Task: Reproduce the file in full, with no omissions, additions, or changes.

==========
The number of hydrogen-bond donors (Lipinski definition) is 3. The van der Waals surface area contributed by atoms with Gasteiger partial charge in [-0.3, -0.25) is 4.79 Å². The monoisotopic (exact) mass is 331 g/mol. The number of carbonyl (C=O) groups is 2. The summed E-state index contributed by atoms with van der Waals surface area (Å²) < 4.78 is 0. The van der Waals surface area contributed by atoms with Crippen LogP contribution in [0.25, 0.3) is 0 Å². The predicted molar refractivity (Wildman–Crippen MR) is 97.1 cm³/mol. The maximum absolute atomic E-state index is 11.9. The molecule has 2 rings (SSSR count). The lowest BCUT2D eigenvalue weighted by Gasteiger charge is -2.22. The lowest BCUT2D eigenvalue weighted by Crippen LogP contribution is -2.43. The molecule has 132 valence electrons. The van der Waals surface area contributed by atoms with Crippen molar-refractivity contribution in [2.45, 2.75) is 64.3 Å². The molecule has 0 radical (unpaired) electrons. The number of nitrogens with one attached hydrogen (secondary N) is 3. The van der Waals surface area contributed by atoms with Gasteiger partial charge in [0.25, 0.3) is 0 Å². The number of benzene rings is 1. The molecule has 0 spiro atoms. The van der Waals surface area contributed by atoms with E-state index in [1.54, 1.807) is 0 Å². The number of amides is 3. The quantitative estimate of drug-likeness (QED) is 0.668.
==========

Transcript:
The number of hydrogen-bond donors (Lipinski definition) is 3. The van der Waals surface area contributed by atoms with Gasteiger partial charge in [-0.3, -0.25) is 4.79 Å². The monoisotopic (exact) mass is 331 g/mol. The number of carbonyl (C=O) groups is 2. The summed E-state index contributed by atoms with van der Waals surface area (Å²) < 4.78 is 0. The van der Waals surface area contributed by atoms with Crippen LogP contribution in [0.25, 0.3) is 0 Å². The predicted molar refractivity (Wildman–Crippen MR) is 97.1 cm³/mol. The maximum absolute atomic E-state index is 11.9. The molecule has 2 rings (SSSR count). The lowest BCUT2D eigenvalue weighted by Gasteiger charge is -2.22. The lowest BCUT2D eigenvalue weighted by Crippen LogP contribution is -2.43. The molecule has 132 valence electrons. The van der Waals surface area contributed by atoms with Crippen molar-refractivity contribution in [2.45, 2.75) is 64.3 Å². The molecule has 0 radical (unpaired) electrons. The number of nitrogens with one attached hydrogen (secondary N) is 3. The van der Waals surface area contributed by atoms with Gasteiger partial charge in [0.25, 0.3) is 0 Å². The number of benzene rings is 1. The molecule has 0 spiro atoms. The van der Waals surface area contributed by atoms with E-state index in [1.54, 1.807) is 0 Å². The number of amides is 3. The quantitative estimate of drug-likeness (QED) is 0.668.